Hall & Albert Square from the South. Aerial
Photograph Image Courtesy of www.webbaviation.co.uk © 2005
in 1887, this most impressive neo-Gothic building cost a million pounds
and is acknowledged as a masterpiece in its own right. It rises as
a Victorian edifice - a monument to the civic pride of the city fathers,
reaching 286 feet above Albert Square below.
by Alfred Waterhouse, a leading
contemporary architect, it was fitted masterfully onto an awkward
triangular space - although not unanimously liked as the best looking
design, it proved the most practical of the 136 other designs entered.
Manchester had achieved city status in 1853, and was keen to show
off its civic dignity. Inside it is lavishly and richly decorated,
with mosaic floors bearing the "bees", symbols of Manchester's industry,
and has wall murals by Ford Madox
Town Hall from Albert Square; one of three great staircases; vaulted
ceilings in the entrance hall
Bottom: The Great Hall and one of Ford Madox Brown's murals; the architect
see more of the Ford Madox-Brown Murals CLICK
the front main entrance, a statue of the Roman Governor, Agricola,
surveys the square. He had founded the original fort of Mamuciam,
from which the city began, and is thus honoured by a statue over the
main front entrance to the Town Hall. The building dominates Albert
Square, with its monument to Queen Victoria's consort, and statues
of some of Manchester's great men.
The square has now been largely pedestrianised and regularly serves
as a venue for local events, celebrations, street fairs, Christmas
funfairs, etc - much in the way medieval market squares might have
done in years gone by. Guided Tours of the Town Hall are available
by prior arrangement - sadly they are no longer free. Tours can be
arranged through the Manchester Visitor Centre in person or by telephone.
Manchester Town Hall & Town Hall Extension seen from the West.
Courtesy of www.webbaviation.co.uk © 2005.
One of the highlights
of the tour is the Great Hall with its 12 large murals by Ford Madox
Brown, the celebrated Pre-Raphaelite painter. (To see more of the
murals in larger versions - CLICK
HERE). Also see the tile mosaic work, the vaulted
corridors and the three stone spiral staircases.
The Town Hall demonstrates Waterhouse's genius in not only exterior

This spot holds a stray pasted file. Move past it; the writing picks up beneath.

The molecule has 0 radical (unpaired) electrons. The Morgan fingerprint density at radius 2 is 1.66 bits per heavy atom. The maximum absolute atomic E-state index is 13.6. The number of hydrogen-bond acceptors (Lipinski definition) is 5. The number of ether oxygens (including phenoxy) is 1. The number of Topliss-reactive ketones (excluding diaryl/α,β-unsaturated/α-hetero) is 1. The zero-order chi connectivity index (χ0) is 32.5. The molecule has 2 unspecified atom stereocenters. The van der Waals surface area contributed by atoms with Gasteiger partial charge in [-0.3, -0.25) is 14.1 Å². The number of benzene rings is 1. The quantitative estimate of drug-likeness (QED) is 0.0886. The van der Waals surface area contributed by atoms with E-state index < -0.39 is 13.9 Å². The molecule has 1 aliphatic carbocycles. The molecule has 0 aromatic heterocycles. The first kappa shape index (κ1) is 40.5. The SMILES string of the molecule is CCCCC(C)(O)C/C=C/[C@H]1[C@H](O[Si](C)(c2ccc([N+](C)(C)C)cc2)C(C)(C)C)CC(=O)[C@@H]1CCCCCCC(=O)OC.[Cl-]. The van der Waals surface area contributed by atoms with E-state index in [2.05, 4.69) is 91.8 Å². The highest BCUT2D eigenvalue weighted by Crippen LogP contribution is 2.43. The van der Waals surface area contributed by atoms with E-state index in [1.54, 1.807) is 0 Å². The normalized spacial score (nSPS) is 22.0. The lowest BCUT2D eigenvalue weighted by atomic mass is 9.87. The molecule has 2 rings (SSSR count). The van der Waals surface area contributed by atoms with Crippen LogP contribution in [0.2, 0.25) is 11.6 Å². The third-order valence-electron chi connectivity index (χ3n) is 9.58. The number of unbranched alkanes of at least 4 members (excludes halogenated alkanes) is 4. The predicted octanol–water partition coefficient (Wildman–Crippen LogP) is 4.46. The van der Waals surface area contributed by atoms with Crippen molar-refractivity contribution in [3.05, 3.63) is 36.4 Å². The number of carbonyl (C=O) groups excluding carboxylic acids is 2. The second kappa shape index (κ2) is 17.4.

detailing, but internal style and decor. The Great Hall, designed
in the fashion of a Flemish weaving hall, many believe to be the
masterpiece of the building, with its famous murals.
The Manchester Busy Bee, floor mosaic - symbol of
is the elegant and dignified entrance hall, with its numerous busts
and statues of city fathers and benefactors, as well as the highly
coloured figure of the Duke of Lancaster in Roman costume.
The visitor is guided up to the first floor by one of the three
great spiral staircases, (bottom centre), included as if to accentuate
the triangular plan of the building, and reminiscent of some great
Gothic cathedral. Internally, a distinct sense of medievalism prevails,
with hammerbeam ceilings, vaulted dark corridors lit by a large
number of pointed Gothic windows, and the evocative cloister-like
atmosphere which all these help create.
The Thirteenth Century medieval Gothic styling of the Town Hall
is bold and freely used maintaining a storytelling ethos which gradually
unfolds the city's history. Externally, the building is decorated
with carved images representing important figures in the city's
The style was growing in popularity in the mid-nineteenth century,
as the Neo (new) Gothic style was considered a true English style
and therefore most suitable for civic buildings. The style is instantly
heralded by the 280 feet high bell tower, which would not shame
any great cathedral in its size and imposing style. Internal detailing
reveals the same love of Gothic detail - in the mosaic tiled floors,
the clustered columns and finely carved pillar capitals.
Inside the Gothic corridors of power
The Great Hall
itself is dominated by Brown's murals, which depict key events in
the development of the City of Manchester, from the building of
the first fort by Agricola, up to the later experiments in Science
by John Dalton. It is well worth taking one of the guided tours
so that none of the wealth of detail is missed.